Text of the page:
Implications of Redistricting

There is renewed hope that by the 2020 Census count we cannot be denied our second House member

By Bob Brown

The entire state of Montana has only one member representing us in the United States House of Representatives. For most of our history we have had two. That changed in 1992 when the 1990 Census resulted in Montana’s loss of a congressional seat in the population-based House of Representatives.

Our lone U.S. representative now represents more people than any other member of Congress. With over a million people, Montana’s congressional district is about 50 percent larger than the typical congressional district.

Unfortunately, national congressional districting is subject to an arcane formula that worked against us in the 1990, 2000 and 2010 censuses. There is renewed hope, though, that by the 2020 count we cannot be denied our second House member.

If so, a line will have to be drawn separating Montana’s two congressional districts. For eighty-years that line divided the state into western and eastern districts. With population gains occurring in the western part of the state, a new line would have to result in a geographically smaller western district. Gallatin County for example, might have to be in the eastern district, rather than the west where it has historically been, to help equalize the population between the two districts.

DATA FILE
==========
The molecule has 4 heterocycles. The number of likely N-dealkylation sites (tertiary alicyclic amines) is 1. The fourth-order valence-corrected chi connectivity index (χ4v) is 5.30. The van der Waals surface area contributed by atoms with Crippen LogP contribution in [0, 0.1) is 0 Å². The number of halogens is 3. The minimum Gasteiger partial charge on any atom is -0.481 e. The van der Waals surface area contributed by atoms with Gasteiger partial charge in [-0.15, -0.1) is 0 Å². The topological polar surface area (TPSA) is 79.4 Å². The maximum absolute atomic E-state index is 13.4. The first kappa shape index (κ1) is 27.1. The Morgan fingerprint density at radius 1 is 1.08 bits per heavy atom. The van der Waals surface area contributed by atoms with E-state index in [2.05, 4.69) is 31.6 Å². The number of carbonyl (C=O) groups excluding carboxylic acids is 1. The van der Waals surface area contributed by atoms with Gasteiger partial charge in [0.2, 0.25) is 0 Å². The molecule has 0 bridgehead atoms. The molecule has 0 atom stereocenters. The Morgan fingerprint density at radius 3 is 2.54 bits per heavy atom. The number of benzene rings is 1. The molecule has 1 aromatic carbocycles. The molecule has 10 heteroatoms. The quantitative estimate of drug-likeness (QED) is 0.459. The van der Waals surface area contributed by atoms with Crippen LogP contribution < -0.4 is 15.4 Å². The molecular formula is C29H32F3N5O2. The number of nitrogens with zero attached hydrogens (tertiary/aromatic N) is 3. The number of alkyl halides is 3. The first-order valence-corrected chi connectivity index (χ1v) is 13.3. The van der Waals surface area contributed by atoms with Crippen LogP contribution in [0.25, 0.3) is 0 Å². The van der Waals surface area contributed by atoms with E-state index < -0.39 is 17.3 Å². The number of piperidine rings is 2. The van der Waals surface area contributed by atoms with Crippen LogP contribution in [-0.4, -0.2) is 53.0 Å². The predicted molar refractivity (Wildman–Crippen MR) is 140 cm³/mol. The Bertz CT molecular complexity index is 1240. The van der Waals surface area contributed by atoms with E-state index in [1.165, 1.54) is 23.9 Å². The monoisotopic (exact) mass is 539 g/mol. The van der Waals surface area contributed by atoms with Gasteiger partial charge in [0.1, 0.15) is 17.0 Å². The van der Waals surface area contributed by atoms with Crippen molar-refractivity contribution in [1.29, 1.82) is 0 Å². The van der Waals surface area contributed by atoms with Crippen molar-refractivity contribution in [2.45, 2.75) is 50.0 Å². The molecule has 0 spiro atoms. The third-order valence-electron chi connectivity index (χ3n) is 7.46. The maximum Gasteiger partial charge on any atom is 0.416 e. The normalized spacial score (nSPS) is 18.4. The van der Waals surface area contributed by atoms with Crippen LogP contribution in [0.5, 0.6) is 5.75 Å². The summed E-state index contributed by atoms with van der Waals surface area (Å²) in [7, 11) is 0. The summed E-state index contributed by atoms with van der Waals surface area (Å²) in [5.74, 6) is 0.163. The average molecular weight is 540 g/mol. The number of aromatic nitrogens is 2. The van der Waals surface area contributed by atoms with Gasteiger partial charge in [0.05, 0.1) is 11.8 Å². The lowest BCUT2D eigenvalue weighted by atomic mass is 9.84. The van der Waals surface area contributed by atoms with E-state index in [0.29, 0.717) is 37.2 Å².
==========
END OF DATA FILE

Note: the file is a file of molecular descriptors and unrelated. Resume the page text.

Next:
Maybe the line could be drawn dividing the state into northern and southern districts, with Kalispell and Sidney both in the northern district, and Dillon and Hardin in the southern one.  Such a scheme has been proposed before.

In 1910 when the census first gave us two districts, the state Legislature was responsible for creating the dividing line. It deadlocked, and for the 1912, 1914 and 1916 elections, Montana elected our two Representatives at-large. The people could vote for two out of four choices.  Jeannette Rankin, the first woman elected to Congress, felt her win in 1916 was aided by people being able to select her as their first or second choice.

Now, instead of the legislature deciding district lines, Montana is one of a growing minority of states that has given that task to a commission. Our Districting and Apportionment Commission, is made up of two Democrats, two Republicans, and a chair, appointed by the state Supreme Court when the commission members can’t agree on someone to serve as chair. This year, the Supreme Court chose former Commissioner of Higher Education Sheila Stearns to preside over the Commission.

I know Stearns and believe she is perfectly suited for the task before her. She is both firm and fair and will provide the balanced judgment and steady leadership the commission requires. This is important because the commission must also draw the lines separating all the state’s legislative districts. The 1972 Constitution says the state Senate must have 40 to 50 members and the House 80 to 100. We have had the maximum numbers for nearly half a century. Will this commission decide to reduce the size of the Legislature? Will it need in some way to apportion for a new member of Congress? The implications of both these tasks could be enormous.

Bob Brown is the former Republican Montana secretary of state and state Senate president.

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